Beau Bo D’Or’s take on the trip for Channel 4 made Guido smile. Press play.
Panto season is upon us:
Mr. Redwood: To ask the Chancellor of the Exchequer (1) what value of assets the Bank of England has accepted as collateral for loans to Northern Rock; (2) what proportion of the Bank of England’s total assets are represented by claims on Northern Rock and its assets.
Kitty Ussher: The sum borrowed by the company is confidential.
In contrast as an experiment (after discovering that they were using payroll astro-turfers) Guido has been joining Downing Street Ministerial webchats on and off for months and posting polite pointed but critical questions to the likes of Ed Balls and other ministers. Not once has a single question got through, yet Guido can post critical comments on the Iranian president’s blog freely.
Is it true that you have made it clear to Cowley Street that you will be doing your campaign your way and that since leaving the police you have adopted a new mantra: “I take advice, I do not take orders.”
Paddick replied straightforwardly “Guilty as charged!”
The Smith Institute was used as a slush fund for the Brownies. It functioned effectively as Gordon’s policy and political secretariat in his long putsch for the premiership. Once Gordon Brown was installed in No. 10, Konrad Caulkett moved seamlessly from his executive position at the Smith Institute to become a Special Adviser in Downing Street. During Konrad’s time at the supposedly non-political charity he assisted Ed Ball’s 2005 election campaign in his Normanton constituency whilst still drawing a salary from the charity.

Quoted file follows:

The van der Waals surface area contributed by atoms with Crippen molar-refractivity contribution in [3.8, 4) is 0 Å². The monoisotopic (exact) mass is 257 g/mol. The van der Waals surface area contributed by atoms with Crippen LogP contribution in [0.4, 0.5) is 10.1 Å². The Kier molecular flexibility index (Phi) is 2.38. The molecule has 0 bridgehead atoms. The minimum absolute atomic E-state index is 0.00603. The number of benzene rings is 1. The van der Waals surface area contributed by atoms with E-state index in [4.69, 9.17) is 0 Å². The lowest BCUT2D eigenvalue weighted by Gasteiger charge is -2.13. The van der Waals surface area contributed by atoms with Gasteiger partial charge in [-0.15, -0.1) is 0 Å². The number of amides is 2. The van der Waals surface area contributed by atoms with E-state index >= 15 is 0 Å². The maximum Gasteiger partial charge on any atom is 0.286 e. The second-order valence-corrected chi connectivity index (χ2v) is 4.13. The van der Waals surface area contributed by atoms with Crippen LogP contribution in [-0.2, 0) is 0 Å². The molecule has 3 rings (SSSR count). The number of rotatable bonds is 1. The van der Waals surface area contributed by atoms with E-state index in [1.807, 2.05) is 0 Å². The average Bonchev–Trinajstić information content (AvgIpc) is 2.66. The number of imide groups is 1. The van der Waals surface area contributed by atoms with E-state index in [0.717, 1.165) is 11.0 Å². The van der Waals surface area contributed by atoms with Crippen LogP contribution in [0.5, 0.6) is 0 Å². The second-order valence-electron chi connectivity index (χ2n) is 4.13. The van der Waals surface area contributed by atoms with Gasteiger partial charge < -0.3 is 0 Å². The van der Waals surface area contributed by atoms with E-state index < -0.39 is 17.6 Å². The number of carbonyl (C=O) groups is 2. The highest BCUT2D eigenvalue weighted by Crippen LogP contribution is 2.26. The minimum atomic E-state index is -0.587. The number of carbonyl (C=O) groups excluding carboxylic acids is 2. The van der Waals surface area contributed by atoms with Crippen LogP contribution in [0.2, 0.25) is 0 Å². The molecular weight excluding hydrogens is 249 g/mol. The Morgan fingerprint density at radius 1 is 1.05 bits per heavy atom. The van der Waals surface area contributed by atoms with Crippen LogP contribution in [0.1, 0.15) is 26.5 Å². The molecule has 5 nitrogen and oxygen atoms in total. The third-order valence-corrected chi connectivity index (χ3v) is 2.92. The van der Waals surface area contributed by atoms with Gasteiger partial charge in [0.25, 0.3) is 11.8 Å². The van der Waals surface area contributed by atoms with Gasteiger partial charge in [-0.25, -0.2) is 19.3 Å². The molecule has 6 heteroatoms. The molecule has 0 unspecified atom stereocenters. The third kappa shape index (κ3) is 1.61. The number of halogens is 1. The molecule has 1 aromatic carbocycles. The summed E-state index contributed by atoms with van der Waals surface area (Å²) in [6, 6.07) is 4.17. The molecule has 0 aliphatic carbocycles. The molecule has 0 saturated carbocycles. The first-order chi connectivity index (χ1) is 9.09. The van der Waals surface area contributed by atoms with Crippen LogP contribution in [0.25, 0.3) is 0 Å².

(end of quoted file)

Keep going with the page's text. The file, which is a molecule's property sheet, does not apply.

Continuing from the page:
For some strange reason Ed Balls failed to properly declare his income from the Smith Institute or get the necessary Treasury clearance required for a Special Adviser before taking the sinecure. The rules were designed to prevent conflicts of interest. It also turned out that the Treasury had made undeclared payments to the Smith Institute, by mistake of course, which were only discovered when Guido succeeded in pushing the Charity Commissioners to investigate. They were the result of a mix-up according to yet another Smith Institute trustee Paul Myners, one of Gordon’s favourite businessman who only remembered (during the week the investigation was announced) that he was himself supposed to make good the payment, some two years later.
Of course the Smith Institute received free advice and polling data from another trustee, Deborah Mattinson, whose firm coincidentally won government contracts for which they charged the Treasury £3 million. Do you think there is a strong piscine smell here?